Now only if City Hall would lift a finger to communicate with stakeholders on any significant policy issue besides the battle with Metro….

Traffic & Parking Commission Recommends Pilot Routes

Traffic and Parking Commission May 9th 2012

Traffic and Parking Commission deliberates over the five Pilot program bike routes.

Last week the Traffic & Parking Commission took public comment about the five corridors identified by the Bike Plan Update Committee for potential bike-friendly improvements. Today the full Commission met in special session to determine the committee’s recommendation to City Council. The good news: The 3-2 split Traffic & Parking Commission recommended three corridors for possible bike-friendly improvements. The bad news: the commission declined to recommend the two most congested routes, Beverly and Charleville, and the majority expressed concerns with even the three routes that they did recommend. Let’s recap this important advisory vote.

After a brief introduction by Transportation planner Martha Eros and a feasibility study presentation by Fehr & Peers engineer Sarah Brandenburg, the Commission turned the hearing over to public comment. Sixteen members of the public addressed the Commission (about two-thirds being residents) about the proposal for possibly improving Beverly and Crescent drives (north-south), Charleville and Carmelita (east-west), and a late add-on, Burton Way. On balance, eleven spoke generally or specifically in support of the Bike Route Pilot program.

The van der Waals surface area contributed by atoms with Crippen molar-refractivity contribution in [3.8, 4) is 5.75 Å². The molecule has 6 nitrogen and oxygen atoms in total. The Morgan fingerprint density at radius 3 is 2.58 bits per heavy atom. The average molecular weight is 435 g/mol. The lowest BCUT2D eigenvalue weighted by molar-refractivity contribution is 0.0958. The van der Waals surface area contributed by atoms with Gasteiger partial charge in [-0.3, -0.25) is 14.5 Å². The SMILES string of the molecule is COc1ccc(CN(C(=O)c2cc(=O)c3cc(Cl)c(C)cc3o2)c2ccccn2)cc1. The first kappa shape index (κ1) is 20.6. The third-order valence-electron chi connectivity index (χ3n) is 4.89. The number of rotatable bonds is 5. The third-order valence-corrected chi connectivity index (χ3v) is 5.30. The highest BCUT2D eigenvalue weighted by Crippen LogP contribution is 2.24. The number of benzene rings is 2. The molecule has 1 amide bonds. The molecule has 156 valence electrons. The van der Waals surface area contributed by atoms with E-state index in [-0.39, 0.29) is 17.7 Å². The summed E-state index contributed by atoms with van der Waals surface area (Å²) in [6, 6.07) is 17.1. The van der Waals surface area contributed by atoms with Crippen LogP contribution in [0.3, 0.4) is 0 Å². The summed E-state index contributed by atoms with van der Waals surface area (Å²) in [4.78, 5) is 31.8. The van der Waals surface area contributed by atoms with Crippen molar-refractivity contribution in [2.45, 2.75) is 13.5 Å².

Public Comment

  • Alexis Lantz, Policy Director for the Los Angeles County Bicycle Coalition, bicycled across town from Silver Lake to hail the effort and to recommend that the city reconsider bicycle boulevards, roundabouts, and other traffic-calming measures not addressed here but that make city streets safer. (Full disclosure: Better Bike is a LACBC affiliate member organization, but we’d agree regardless!)
  • West Hollywood Transportation Commission member David Eichman praised the Beverly Hills effort as he spoke to support regional connectivity. He stressed the need for cooperation in “creating more safe bicycle routes” across the Westside and added, “We’re excited that you’re looking at making Beverly Hills bike-friendly, and a Carmelita route would pick up where West Hollywood lanes leave off.”
  • A north side resident urged the commission not to approve any routes because “they are very unsafe and are a threat to our property values” and would slow traffic. “A lane [sic] on Carmelita would create an unforeseen hazard at our driveway and invite outside people to use our private areas.” (Note: only sharrows were proposed for Carmelita.)